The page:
In a special statement to SCIplanet magazine, Prof. Nidhal Guessoum, Professor of astrophysics at the American University of Sharjah and founder of the "Contemplate with Me" program for science communication, says "Amateur activity in scientific research projects has been going on for decades, and in astronomy, in particular, it may date centuries back. Several astronomers contributed great discoveries, and they were not professionals at the time; they were only passionate about the sky, the universe, and astronomical phenomena. They gradually advanced and got equipped with great devices that enabled them to perform observations emulating specialists”.

He adds that there is a huge number of discoveries that have been made and named after their amateur discoverers, citing discoveries of exoplanets, “In 2011, amateurs discovered two planets, orbiting a star about 226 light-years away from us; before that, they discovered a planet orbiting two stars (binary stars), and there are plenty of other examples in this field”. Dr. Omar Fikry, head of the Bibliotheca Alexandrina Planetarium Theater and founder of the “Let’s Talk Astronomy” program for science communication, also explains the concept to the Magazine saying, “the Comet Shoemaker-Levy 9 series of discoveries were made by a German man and his wife; it is one of the most famous contributions by amateurs. This Comet was their ninth discovery, for which they became famous in 1994 as they received recognition from the International Astronomical Union for their contributions in research, proving the importance of the amateurs' role in academic astronomical research”.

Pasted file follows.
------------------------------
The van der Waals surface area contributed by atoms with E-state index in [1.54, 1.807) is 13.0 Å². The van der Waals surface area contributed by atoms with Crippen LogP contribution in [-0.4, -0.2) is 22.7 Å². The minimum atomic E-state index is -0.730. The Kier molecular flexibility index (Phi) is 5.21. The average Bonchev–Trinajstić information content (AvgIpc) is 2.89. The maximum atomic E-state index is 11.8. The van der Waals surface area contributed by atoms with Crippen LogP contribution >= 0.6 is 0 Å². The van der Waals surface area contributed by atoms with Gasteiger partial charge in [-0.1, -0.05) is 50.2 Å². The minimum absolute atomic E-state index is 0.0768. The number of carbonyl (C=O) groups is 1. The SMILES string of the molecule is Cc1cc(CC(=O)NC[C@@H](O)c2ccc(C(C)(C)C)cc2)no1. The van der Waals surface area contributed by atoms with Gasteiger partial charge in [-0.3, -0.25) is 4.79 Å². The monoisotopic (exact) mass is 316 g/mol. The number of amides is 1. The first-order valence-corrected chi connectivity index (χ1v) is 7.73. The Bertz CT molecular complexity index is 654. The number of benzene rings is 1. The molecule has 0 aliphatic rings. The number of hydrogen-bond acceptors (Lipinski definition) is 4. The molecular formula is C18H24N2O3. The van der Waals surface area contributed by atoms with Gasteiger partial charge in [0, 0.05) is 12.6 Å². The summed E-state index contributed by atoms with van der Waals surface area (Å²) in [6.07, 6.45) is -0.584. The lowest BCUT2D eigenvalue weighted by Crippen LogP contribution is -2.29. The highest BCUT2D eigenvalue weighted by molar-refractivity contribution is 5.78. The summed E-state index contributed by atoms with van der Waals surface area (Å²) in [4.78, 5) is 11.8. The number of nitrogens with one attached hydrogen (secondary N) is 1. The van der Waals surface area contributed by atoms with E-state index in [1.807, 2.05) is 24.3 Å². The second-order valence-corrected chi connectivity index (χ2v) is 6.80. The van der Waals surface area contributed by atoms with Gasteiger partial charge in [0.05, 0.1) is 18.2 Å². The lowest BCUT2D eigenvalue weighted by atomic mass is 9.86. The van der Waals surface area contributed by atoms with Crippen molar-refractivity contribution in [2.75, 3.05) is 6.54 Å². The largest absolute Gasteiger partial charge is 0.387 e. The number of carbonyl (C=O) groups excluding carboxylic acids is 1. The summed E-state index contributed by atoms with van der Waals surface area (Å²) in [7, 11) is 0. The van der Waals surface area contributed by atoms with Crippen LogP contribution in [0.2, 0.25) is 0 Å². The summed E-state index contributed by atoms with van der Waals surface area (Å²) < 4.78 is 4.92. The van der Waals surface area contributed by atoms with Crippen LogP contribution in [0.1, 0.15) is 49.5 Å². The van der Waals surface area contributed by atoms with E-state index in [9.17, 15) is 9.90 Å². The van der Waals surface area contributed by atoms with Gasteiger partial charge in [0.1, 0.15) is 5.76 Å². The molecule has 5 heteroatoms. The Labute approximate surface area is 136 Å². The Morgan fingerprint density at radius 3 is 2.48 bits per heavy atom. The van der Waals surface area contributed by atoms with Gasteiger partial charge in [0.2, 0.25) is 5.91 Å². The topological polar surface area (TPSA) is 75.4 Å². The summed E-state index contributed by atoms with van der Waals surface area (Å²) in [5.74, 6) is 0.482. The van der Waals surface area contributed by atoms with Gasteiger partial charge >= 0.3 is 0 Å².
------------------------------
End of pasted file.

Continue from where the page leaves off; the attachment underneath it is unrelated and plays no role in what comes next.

Dr. Fikry noted that specialists rely on amateurs to study comets and verify the calculations and observations of supernovae. For example, astronomers provide data of stars believed to be supernovae, and ask the participants, who are mathematics, physics, and computer enthusiasts, to analyze this data after being trained on how to do that. This task does not require high professionalism, as much as it needs computer skills to contribute to research and interpretation of some astronomical phenomena. Although these operations are simple, he adds, they consume the strenuous efforts of the academic researcher. When students finish their work under the supervision of the researchers, the amateur stage ends, and the researcher starts writing their scientific report, after having removed a burden a science enthusiast amateur was able to handle.